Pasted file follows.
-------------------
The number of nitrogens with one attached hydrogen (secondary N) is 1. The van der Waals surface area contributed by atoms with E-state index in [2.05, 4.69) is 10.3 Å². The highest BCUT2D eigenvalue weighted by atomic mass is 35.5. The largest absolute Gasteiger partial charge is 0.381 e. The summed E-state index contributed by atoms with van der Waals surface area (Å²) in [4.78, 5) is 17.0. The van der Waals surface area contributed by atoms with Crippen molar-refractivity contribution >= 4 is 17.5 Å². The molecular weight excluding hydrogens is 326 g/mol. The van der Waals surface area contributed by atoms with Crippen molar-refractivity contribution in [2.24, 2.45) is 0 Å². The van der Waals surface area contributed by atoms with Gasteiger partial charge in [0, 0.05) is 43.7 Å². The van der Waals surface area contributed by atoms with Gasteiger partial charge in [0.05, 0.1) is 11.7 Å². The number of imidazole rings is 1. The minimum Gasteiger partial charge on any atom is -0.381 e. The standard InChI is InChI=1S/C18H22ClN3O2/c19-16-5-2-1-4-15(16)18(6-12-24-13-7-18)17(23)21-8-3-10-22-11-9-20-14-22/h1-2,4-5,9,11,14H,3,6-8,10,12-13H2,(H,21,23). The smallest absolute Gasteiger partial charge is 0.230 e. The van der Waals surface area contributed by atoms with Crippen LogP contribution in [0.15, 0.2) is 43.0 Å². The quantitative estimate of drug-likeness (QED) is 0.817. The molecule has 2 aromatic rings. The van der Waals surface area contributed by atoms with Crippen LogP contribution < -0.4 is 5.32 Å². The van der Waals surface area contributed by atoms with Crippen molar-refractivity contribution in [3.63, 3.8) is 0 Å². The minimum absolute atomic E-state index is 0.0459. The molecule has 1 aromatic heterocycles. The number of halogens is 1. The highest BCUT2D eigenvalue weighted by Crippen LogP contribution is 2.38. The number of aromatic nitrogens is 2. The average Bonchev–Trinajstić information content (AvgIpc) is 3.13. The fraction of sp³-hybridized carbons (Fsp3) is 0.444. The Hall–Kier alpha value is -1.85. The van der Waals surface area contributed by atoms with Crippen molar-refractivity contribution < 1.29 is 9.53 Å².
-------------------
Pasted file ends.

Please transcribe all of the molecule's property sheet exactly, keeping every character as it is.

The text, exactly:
The number of nitrogens with one attached hydrogen (secondary N) is 1. The van der Waals surface area contributed by atoms with E-state index in [2.05, 4.69) is 10.3 Å². The highest BCUT2D eigenvalue weighted by atomic mass is 35.5. The largest absolute Gasteiger partial charge is 0.381 e. The summed E-state index contributed by atoms with van der Waals surface area (Å²) in [4.78, 5) is 17.0. The van der Waals surface area contributed by atoms with Crippen molar-refractivity contribution >= 4 is 17.5 Å². The molecular weight excluding hydrogens is 326 g/mol. The van der Waals surface area contributed by atoms with Crippen molar-refractivity contribution in [2.24, 2.45) is 0 Å². The van der Waals surface area contributed by atoms with Gasteiger partial charge in [0, 0.05) is 43.7 Å². The van der Waals surface area contributed by atoms with Gasteiger partial charge in [0.05, 0.1) is 11.7 Å². The number of imidazole rings is 1. The minimum Gasteiger partial charge on any atom is -0.381 e. The standard InChI is InChI=1S/C18H22ClN3O2/c19-16-5-2-1-4-15(16)18(6-12-24-13-7-18)17(23)21-8-3-10-22-11-9-20-14-22/h1-2,4-5,9,11,14H,3,6-8,10,12-13H2,(H,21,23). The smallest absolute Gasteiger partial charge is 0.230 e. The van der Waals surface area contributed by atoms with Crippen LogP contribution in [0.15, 0.2) is 43.0 Å². The quantitative estimate of drug-likeness (QED) is 0.817. The molecule has 2 aromatic rings. The van der Waals surface area contributed by atoms with Crippen LogP contribution < -0.4 is 5.32 Å². The van der Waals surface area contributed by atoms with Crippen molar-refractivity contribution in [3.63, 3.8) is 0 Å². The minimum absolute atomic E-state index is 0.0459. The molecule has 1 aromatic heterocycles. The number of halogens is 1. The highest BCUT2D eigenvalue weighted by Crippen LogP contribution is 2.38. The number of aromatic nitrogens is 2. The average Bonchev–Trinajstić information content (AvgIpc) is 3.13. The fraction of sp³-hybridized carbons (Fsp3) is 0.444. The Hall–Kier alpha value is -1.85. The van der Waals surface area contributed by atoms with Crippen molar-refractivity contribution < 1.29 is 9.53 Å².